How many times does the expression “immortal soul” appear in the Bible?

What is the “salvation” provided by the atonement work of Christ?

How was it possible for the one man, Jesus, to redeem the entire human race?

What is the meaning of the word “ransom,” and how does the ransom feature of God’s plan reveal his justice?

Why was it not possible for a member of Adam’s race to redeem the world?

What is the modern trend of thought with respect to the atonement teaching of the Bible?

How does Christ’s atonement work reveal God’s integrity?

Explain the manner in which Jesus was “made flesh” yet was not defiled by the sin of the fallen race?

What did Paul mean when he wrote that Jesus was “found”?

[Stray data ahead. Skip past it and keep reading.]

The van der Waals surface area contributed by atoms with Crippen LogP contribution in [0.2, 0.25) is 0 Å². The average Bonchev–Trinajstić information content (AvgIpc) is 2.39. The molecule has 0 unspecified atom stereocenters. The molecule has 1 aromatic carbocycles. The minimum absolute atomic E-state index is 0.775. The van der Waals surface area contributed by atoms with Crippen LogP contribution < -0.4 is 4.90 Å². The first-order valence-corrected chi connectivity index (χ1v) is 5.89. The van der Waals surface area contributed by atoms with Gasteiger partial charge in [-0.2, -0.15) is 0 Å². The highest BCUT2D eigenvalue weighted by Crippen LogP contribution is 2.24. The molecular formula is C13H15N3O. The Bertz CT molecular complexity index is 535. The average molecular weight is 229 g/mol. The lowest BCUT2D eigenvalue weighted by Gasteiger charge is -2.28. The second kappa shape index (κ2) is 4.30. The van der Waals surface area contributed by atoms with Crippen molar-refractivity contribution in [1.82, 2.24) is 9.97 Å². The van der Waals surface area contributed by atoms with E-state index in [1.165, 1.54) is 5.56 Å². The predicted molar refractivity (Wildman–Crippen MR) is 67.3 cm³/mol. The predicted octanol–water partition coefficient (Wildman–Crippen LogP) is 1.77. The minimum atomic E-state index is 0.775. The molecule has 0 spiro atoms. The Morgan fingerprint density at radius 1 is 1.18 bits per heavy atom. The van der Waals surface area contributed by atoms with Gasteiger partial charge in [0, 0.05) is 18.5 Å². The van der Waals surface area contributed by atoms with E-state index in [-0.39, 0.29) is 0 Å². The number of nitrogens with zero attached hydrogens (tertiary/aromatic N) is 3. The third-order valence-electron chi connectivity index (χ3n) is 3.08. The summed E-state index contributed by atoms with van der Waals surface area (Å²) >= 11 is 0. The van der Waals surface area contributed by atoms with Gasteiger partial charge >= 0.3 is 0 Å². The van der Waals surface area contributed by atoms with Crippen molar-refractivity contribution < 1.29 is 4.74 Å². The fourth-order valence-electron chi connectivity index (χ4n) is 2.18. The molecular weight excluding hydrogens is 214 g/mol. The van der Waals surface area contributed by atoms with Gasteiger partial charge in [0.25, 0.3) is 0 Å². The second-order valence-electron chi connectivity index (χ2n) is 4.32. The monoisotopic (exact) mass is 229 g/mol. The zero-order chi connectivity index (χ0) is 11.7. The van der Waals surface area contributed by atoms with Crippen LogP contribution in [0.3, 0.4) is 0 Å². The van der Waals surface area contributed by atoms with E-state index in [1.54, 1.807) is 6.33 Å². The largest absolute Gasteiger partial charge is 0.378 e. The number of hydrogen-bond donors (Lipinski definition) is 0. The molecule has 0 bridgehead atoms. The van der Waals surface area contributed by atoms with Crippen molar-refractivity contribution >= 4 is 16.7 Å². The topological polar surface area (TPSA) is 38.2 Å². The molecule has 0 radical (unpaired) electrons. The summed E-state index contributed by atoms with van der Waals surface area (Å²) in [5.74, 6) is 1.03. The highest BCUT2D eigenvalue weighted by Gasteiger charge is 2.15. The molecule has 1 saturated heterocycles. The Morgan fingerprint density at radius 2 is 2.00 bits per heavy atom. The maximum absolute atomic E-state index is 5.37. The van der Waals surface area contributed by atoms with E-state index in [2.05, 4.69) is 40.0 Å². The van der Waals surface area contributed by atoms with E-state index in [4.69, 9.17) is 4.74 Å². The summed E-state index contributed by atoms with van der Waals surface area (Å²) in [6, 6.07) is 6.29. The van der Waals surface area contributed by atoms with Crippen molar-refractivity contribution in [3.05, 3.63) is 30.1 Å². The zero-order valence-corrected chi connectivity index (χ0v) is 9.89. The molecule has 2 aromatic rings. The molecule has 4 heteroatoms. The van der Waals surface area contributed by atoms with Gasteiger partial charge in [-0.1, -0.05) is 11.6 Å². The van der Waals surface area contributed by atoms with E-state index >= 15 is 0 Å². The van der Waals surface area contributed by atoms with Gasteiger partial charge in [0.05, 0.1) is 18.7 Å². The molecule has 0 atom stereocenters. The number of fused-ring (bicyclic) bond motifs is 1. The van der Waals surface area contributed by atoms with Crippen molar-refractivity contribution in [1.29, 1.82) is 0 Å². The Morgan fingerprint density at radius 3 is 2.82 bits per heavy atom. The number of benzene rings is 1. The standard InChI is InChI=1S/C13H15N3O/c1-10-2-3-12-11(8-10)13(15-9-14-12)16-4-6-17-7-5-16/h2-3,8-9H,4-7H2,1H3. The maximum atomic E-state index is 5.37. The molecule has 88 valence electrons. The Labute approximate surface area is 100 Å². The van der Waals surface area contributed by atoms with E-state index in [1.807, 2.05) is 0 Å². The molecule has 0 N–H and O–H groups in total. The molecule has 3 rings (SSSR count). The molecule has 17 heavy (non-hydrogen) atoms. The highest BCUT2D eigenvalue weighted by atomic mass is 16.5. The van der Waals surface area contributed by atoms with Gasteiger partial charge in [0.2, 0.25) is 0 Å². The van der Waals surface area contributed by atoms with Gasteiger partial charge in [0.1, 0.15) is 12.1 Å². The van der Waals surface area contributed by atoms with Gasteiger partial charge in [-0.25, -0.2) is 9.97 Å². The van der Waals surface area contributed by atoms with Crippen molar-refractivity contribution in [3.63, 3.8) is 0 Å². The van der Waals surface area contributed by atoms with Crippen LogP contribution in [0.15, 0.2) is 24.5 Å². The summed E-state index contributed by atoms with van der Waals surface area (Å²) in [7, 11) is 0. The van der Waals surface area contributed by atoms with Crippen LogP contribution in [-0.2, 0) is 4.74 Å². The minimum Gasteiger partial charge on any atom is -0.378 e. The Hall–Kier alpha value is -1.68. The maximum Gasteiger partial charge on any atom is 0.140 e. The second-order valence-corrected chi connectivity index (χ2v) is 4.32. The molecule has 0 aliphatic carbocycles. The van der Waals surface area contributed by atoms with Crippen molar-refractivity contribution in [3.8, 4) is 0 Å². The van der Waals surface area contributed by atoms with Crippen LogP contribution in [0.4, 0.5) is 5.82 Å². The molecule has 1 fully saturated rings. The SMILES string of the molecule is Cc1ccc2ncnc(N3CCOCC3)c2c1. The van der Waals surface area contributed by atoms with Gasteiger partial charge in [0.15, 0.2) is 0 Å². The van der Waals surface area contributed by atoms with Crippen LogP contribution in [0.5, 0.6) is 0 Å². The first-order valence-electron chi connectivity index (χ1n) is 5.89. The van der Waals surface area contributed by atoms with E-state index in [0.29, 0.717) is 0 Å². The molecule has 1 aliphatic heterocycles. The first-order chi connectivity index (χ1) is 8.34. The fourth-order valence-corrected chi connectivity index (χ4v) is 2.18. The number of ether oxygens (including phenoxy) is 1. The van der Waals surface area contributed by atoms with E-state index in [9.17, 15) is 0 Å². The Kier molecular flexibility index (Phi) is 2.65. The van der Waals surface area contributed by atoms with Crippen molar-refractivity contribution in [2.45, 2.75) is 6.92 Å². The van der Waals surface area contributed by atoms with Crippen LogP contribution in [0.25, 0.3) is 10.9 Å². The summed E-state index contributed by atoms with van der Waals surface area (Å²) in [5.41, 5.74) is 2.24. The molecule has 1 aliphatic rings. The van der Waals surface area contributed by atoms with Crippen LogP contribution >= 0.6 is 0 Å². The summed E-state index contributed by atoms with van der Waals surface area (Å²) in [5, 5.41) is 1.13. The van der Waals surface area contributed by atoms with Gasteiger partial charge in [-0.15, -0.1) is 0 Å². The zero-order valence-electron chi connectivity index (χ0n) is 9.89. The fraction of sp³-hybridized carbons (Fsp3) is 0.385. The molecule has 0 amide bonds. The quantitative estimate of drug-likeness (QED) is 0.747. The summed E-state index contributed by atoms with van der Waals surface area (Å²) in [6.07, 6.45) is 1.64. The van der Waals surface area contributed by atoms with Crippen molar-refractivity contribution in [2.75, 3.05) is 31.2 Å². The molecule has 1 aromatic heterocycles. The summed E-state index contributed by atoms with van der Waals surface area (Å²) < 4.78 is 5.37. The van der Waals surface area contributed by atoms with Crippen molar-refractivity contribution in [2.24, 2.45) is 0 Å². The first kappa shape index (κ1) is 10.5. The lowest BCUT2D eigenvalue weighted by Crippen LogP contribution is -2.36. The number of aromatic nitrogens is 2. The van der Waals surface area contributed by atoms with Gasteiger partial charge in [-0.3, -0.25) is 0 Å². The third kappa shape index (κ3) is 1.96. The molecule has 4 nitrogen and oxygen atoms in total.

Why was Jesus “made flesh,” and wherein does this differ from being incarnate in flesh?

Was it merely Jesus’ body that died on the cross?

Explain the meaning of Psalm 16:10, which reads, “Thou wilt not leave My soul in hell, neither wilt thou suffer thine holy One to see corruption”?

Why was it necessary for Jesus to be raised from the dead?

How was his resurrection illustrated in the tabernacle services, and what part of the atonement work was illustrated by the priest sprinkling blood on the mercy seat?

When did Jesus appear in heaven for “us”?

What is represented by the ceremonial partaking of bread and wine?

Do we now receive actual life through the atonement, or merely a hope of life?

Why are Christians invited to walk in Jesus’ footsteps?

Who only, thus far, have been benefited by the atonement? When will the whole world be benefited?

Will Jesus appear in the presence of God for the world, as he did for “us”?

What is the order of the resurrection resulting from the atonement?

Quote some of the promises of God which describe the blessings all mankind will yet receive through the atonement.

Dawn Bible Students Association
Home Page  |  Table of Contents  |  Booklets Index  |